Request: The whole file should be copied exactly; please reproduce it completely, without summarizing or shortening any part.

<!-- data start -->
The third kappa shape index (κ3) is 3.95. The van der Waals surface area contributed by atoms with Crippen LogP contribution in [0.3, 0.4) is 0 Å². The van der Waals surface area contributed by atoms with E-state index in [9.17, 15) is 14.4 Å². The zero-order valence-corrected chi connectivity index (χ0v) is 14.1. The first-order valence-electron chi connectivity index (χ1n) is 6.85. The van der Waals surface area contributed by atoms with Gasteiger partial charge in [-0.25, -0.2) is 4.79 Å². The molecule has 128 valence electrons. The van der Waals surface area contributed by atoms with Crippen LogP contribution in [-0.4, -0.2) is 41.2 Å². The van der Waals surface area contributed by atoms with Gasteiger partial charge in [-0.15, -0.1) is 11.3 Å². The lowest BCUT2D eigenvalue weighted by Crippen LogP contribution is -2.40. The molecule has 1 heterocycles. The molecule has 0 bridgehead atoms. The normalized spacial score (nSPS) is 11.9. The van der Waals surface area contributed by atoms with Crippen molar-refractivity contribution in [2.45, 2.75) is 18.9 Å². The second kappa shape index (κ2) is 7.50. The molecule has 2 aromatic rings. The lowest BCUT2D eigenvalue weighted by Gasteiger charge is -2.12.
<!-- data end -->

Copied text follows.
The third kappa shape index (κ3) is 3.95. The van der Waals surface area contributed by atoms with Crippen LogP contribution in [0.3, 0.4) is 0 Å². The van der Waals surface area contributed by atoms with E-state index in [9.17, 15) is 14.4 Å². The zero-order valence-corrected chi connectivity index (χ0v) is 14.1. The first-order valence-electron chi connectivity index (χ1n) is 6.85. The van der Waals surface area contributed by atoms with Gasteiger partial charge in [-0.25, -0.2) is 4.79 Å². The molecule has 128 valence electrons. The van der Waals surface area contributed by atoms with Crippen LogP contribution in [-0.4, -0.2) is 41.2 Å². The van der Waals surface area contributed by atoms with Gasteiger partial charge in [-0.15, -0.1) is 11.3 Å². The lowest BCUT2D eigenvalue weighted by Crippen LogP contribution is -2.40. The molecule has 1 heterocycles. The molecule has 0 bridgehead atoms. The normalized spacial score (nSPS) is 11.9. The van der Waals surface area contributed by atoms with Crippen molar-refractivity contribution in [2.45, 2.75) is 18.9 Å². The second kappa shape index (κ2) is 7.50. The molecule has 2 aromatic rings. The lowest BCUT2D eigenvalue weighted by Gasteiger charge is -2.12.